• Enzyme inhibitors - May cause increased levels of testosterone: Serzone, Prozac, Paxil (antidepressants), Sporanox, Diflucan, and other 'azole' antifungals, Tagamet (an anti-ulcer agent that can cause gynecomastia in men because of this effect). (wikipedia.org)
  • Corneal ulcers are extremely painful due to nerve exposure, and can cause tearing, squinting, and vision loss of the eye. (wikipedia.org)
  • Other eye conditions can cause corneal ulcers, such as entropion, distichiasis, corneal dystrophy, and keratoconjunctivitis sicca (dry eye). (wikipedia.org)
  • Herpes virus cause a dendritic ulcer, which can recur and relapse over the lifetime of an individual. (wikipedia.org)
  • The location of the ulcer depends somewhat on the cause. (wikipedia.org)
  • Immune-mediated eye disease can cause ulcers at the border of the cornea and sclera. (wikipedia.org)
  • Mechanisms
  • Literature from anaesthetic screenings led attention to the potential antiviral compound pyridylthioacetamide which after further examination pointed the focus on an anti-secretory compound with unknown mechanisms of action called timoprazole. (wikipedia.org)
  • Glucosamine is an amino-sugar that is known to stimulate glycoprotein synthesis and protective mechanisms of the gastric mucosa, thereby aiding in ulcer healing. (wikipedia.org)
  • nerve
  • Central ulcers are typically caused by trauma, dry eye, or exposure from facial nerve paralysis or exophthalmos. (wikipedia.org)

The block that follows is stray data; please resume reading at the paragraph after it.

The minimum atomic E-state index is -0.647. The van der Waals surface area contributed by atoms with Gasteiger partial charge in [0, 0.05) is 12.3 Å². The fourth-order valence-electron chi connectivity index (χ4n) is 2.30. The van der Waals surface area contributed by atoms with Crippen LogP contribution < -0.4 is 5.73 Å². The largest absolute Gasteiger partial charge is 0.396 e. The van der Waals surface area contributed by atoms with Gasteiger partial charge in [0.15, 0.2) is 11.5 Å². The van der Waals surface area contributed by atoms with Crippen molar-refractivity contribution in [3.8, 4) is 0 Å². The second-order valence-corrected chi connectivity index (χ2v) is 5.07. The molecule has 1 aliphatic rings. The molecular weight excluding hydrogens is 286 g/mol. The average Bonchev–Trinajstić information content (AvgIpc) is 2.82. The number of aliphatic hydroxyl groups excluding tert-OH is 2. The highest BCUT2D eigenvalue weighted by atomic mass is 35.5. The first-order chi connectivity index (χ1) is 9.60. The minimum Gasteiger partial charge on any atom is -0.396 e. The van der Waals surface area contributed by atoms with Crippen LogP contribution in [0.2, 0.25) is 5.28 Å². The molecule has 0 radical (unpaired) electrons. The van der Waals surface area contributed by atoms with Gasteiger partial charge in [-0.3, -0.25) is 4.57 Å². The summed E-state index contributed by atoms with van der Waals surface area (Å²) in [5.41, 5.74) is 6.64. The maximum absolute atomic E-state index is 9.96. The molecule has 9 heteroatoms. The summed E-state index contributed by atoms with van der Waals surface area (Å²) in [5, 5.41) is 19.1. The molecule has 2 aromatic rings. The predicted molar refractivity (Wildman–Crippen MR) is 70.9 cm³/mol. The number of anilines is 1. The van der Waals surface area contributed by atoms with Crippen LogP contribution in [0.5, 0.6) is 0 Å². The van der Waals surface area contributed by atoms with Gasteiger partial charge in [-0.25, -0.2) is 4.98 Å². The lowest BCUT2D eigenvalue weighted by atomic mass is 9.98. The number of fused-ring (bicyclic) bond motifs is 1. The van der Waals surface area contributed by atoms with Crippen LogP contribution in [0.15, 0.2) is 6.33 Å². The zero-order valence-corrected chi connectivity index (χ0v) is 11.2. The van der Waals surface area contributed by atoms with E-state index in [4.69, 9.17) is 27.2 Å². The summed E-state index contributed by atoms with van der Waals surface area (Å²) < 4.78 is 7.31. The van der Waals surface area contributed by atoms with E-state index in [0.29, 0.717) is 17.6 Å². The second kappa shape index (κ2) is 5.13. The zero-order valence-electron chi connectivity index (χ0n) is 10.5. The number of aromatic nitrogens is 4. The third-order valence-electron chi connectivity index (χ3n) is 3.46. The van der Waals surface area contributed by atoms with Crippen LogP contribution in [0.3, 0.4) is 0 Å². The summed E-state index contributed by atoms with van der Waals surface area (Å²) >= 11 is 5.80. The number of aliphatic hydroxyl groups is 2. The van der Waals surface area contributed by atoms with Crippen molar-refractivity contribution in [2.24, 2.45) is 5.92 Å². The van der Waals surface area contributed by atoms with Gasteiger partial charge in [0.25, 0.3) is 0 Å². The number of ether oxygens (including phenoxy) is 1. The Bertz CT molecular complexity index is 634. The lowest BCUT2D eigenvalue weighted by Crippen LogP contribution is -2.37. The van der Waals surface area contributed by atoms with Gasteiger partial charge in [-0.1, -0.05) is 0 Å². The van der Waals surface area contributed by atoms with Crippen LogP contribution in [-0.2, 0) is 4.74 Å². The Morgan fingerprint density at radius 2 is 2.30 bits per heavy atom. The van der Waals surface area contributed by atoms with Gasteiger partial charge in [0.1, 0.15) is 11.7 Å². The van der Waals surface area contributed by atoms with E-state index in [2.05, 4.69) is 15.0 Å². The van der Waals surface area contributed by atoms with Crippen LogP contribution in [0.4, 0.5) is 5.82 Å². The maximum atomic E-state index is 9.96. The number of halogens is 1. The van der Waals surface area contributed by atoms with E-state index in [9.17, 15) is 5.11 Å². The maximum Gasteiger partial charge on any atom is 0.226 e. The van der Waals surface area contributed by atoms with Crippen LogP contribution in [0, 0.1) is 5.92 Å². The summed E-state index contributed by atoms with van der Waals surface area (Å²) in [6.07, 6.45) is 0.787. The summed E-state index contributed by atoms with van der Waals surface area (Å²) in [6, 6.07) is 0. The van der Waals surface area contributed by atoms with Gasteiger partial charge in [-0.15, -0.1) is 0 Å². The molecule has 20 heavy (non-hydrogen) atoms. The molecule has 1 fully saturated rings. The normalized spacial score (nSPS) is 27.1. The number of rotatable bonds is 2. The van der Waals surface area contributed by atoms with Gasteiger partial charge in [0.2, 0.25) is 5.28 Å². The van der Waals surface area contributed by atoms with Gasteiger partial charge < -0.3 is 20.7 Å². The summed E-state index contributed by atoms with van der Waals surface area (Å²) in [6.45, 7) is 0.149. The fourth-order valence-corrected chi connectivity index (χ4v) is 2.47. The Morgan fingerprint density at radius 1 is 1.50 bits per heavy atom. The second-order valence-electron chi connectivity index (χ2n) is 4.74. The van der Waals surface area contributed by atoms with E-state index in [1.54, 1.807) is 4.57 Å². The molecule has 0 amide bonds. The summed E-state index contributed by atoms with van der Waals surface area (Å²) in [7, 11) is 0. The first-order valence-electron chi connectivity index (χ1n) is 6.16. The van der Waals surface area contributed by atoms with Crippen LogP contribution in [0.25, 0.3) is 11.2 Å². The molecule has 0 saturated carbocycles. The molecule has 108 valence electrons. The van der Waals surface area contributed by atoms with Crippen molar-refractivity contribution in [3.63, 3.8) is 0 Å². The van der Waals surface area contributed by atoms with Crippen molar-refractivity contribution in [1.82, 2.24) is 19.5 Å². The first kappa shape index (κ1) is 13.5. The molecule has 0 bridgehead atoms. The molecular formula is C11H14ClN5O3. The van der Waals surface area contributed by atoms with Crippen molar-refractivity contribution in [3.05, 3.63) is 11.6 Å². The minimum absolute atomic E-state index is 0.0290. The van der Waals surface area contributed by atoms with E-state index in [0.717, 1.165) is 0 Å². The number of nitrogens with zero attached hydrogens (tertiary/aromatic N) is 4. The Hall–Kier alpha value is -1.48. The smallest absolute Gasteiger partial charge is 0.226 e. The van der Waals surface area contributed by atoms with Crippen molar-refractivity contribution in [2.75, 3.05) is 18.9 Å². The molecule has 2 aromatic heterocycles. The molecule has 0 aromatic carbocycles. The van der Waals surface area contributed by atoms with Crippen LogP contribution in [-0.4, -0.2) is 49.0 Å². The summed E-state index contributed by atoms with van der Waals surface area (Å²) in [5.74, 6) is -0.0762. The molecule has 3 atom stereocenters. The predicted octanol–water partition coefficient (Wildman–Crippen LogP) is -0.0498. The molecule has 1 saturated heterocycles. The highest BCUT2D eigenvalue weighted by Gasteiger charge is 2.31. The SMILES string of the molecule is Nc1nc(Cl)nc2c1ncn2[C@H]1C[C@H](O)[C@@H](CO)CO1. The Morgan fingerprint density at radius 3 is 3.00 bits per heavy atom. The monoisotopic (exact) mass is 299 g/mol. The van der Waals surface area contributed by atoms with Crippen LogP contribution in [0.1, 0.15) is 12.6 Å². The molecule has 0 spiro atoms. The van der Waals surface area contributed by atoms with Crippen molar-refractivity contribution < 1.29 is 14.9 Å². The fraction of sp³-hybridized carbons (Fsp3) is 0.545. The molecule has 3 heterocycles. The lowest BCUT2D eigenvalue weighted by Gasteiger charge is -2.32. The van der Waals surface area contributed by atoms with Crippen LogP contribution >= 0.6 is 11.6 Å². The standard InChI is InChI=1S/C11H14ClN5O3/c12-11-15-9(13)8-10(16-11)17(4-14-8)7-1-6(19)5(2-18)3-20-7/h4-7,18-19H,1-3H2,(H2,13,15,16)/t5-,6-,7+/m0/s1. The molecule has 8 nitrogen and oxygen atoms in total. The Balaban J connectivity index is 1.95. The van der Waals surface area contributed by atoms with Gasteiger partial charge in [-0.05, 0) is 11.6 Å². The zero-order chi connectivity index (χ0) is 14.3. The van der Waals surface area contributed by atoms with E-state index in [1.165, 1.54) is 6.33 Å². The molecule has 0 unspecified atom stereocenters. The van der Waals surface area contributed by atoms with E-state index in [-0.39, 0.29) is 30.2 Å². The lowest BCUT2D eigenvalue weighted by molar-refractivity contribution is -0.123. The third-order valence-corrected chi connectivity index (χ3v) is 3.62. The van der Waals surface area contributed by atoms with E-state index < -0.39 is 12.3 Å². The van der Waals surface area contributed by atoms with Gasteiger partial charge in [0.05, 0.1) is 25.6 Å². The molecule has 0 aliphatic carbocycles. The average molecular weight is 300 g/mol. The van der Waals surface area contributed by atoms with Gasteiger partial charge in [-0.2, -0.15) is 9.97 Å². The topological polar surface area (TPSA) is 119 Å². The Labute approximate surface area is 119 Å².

• known
  • Aceglutamide (brand name Neuramina), or aceglutamide aluminum (brand name Glumal), also known as acetylglutamine, is a psychostimulant, nootropic, and antiulcer agent that is marketed in Spain and Japan. (wikipedia.org)
  • They are also known as indolent ulcers or Boxer ulcers. (wikipedia.org)
  • In February 1998, the British Ministry of Defence accused Iraq of having stockpiled large amounts of a glycolate anticholinergic incapacitating agent known as Agent 15. (wikipedia.org)
  • Deep
  • Deep ulcers extend into or through the stroma and can result in severe scarring and corneal perforation. (wikipedia.org)
  • high
  • The characteristic that makes BZ an incapacitating rather than a toxic chemical warfare agent is its high safety margin (ICt50/LCt50) of around 40-fold (range 32 to 384 fold). (wikipedia.org)
  • human
  • Corneal ulcers are a common human eye disease. (wikipedia.org)
  • The U.S. Army tested BZ as well as other "psycho-chemical" agents on human subjects at Edgewood Arsenal in Maryland from 1955 to 1975, according to declassified documents. (wikipedia.org)
  • time
  • This type of ulcer is especially dangerous and can rapidly result in corneal perforation, if not treated in time. (wikipedia.org)
  • chemical
  • Cytoprotection is a process by which chemical compounds provide protection to cells against harmful agents. (wikipedia.org)
  • By 1959 the United States Army showed significant interest in deploying it as a chemical warfare agent. (wikipedia.org)
  • Possible Long-Term Health Effects of Short-Term Exposure To Chemical Agents, Volume 2: Cholinesterase Reactivators, Psychochemicals and Irritants and Vesicants. (wikipedia.org)